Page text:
Shortly after Heykal Pasha’s November 24, 1947 speech and the November 29, 1947 U.N. vote which adopted the “Partition Plan” for Palestine, demonstrations were held (December 2nd to 5th) throughout the Arab Muslim world to protest the U.N. decision. These demonstrations sparked anti-Jewish violence in Bahrain, Aleppo, and the British protectorate of Aden. The riots in Aleppo and Aden were severe — many Jews were killed, significant physical devastation occurred, and roughly half of Aleppo’s Jewish population fled.
Such violent anti-Jewish outbursts following the November 1947 U.N. vote to partition Palestine further demoralized Jews living in eastern Arab countries whose confidence had already been shaken by the 1941 Baghdad Farhud, and the 1945 riots in Libya, Egypt, and Syria. The steady re-emergence of Islamic (or its corollary “Arab”) national identity in these countries also subjected the Jews to chronic discrimination in employment.
The ongoing isolation and alienation of Jews from the larger Arab Muslim societies in which they lived accelerated considerably after the establishment of Israel on May 15, 1948, and the immediate war on the nascent Jewish state declared and waged by members of the Arab League. A rapid annihilation of Israel and its Jewish population was predicted and savored by Arab leaders such as Azzam Pasha, the secretary of the Arab League, who declared:
[T]his will be a war of extermination and a momentous massacre which will be spoken of like the Mongolian massacres and the crusades
Such widely held expectations may have subdued violent mob reactions of the Arab masses against Middle Eastern and North African Jews at the outset of the war. However, once the Arab offensive in Palestine experienced setbacks, several weeks after the war began, anti-Jewish violence erupted in Morocco and Libya. On June 7 and 8 in the northeastern Moroccan towns of Oujda and Jerada, 42 Jews were killed and roughly 150 injured, many of them seriously, while scores of homes and shops were sacked. One day after the first truce was declared between the Israeli and Arab forces in Palestine, on June 12th, Muslim mobs attacked the Jewish Quarter in Tripoli, Libya, and upon being repelled by Jewish self-defense units-which had been organized there as in other cities that had suffered pogroms in recent years-turned upon undefended neighborhoods outside Hara, murdering thirteen or fourteen Jews, seriously injuring 22, causing extensive property damage, and leaving approximately 300 families destitute. Jews in the surrounding countryside and in Benghazi were subjected to additional attacks.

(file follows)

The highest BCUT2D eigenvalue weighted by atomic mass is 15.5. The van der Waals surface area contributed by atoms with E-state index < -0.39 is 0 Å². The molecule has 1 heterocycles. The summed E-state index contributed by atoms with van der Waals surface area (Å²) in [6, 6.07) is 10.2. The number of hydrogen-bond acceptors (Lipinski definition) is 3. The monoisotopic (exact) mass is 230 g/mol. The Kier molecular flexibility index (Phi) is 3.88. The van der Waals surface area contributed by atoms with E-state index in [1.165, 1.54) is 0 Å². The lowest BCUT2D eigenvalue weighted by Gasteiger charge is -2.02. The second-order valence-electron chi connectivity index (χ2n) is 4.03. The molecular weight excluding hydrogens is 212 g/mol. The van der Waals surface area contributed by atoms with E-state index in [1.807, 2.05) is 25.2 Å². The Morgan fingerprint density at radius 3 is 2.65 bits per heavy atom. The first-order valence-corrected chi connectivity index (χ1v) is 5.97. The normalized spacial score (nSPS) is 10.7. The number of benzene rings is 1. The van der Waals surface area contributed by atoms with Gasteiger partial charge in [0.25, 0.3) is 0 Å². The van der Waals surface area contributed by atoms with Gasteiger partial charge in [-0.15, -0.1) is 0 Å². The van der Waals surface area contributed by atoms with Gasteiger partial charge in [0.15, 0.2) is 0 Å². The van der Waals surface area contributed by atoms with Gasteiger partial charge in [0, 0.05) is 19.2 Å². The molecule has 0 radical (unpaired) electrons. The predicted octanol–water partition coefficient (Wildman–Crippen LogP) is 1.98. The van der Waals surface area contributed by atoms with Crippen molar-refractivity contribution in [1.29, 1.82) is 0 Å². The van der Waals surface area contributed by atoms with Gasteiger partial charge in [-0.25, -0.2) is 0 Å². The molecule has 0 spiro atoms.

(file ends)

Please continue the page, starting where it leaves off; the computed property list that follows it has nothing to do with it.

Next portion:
These events were followed by a series of violent disturbances in Egypt, despite a second truce in Palestine declared on July 18, 1948. During the next three month period Egyptian Jewry was under siege, as bombs destroyed Jewish-owned movie theaters and large retail businesses, including the Adès, Gategno, and Benzion establishments. Overall, these attacks on the Jews of Egypt claimed approximately 50 lives in the summer of 1948, accompanied by enormous property losses. Hundred were left injured, homeless, and unemployed.
The signing of Arab-Israeli armistice agreements in the spring and summer of 1949 rekindled a cautious optimism among many upper, and some middle class Egyptian, Iraqi, and Syrian Jews. This optimism quickly faded for the Jews of Syria and Iraq, lasted perhaps until the 1956 Suez War among Egyptian Jews, and never existed for Libyan or Yemenite Jewry. French disengagement from colonial rule in North Africa between 1954 and 1962 created anxiety in the Jewish populations of Morocco, Tunisia, and Algeria.
These tensions and fears are mirrored in the waves of mass exodus of Jews: almost immediately and completely for the Jews of Libya and Yemen (between 1949 and 1951); a slightly delayed mass exodus of Iraqi Jews by the end of 1951 (after which only 6,000 remained out of ~ 140,000, circa 1945); the rapid attrition of Syria’s population, “…of mass proportions in relation to the smallness of the community”, by 1953; the flight of 60% of Egyptian Jewry within 12 months after the 1956 war, despite being required to abandon almost all their assets except for some items of clothing; a dramatic rise in Jewish emigration from Morocco and Tunisia in anticipation of their independence from France, which continued steadily once independence was achieved; and a precipitous and nearly complete exodus of Algerian Jewry in anticipation of Algerian independence, July 1962.
The “best case” scenarios of Morocco and Tunisia may be most instructive. Muhammad V (of Morocco) and Habib Bourguiba (of Tunisia) — relatively progressive leaders — each initially appointed a Jew to their respective cabinets, and allotted Jews positions within their government bureaucracies. A Muslim-Jewish group promoting interfaith understanding named al-Wifaq (Entente) was even created in Morocco within the (nationalist) Istiqlal party. Despite these “goodwill gestures”, no sustained policies were implemented to combat anti-Jewish discrimination, and the exodus of Jews continued apace. Stillman summarizes these failed efforts: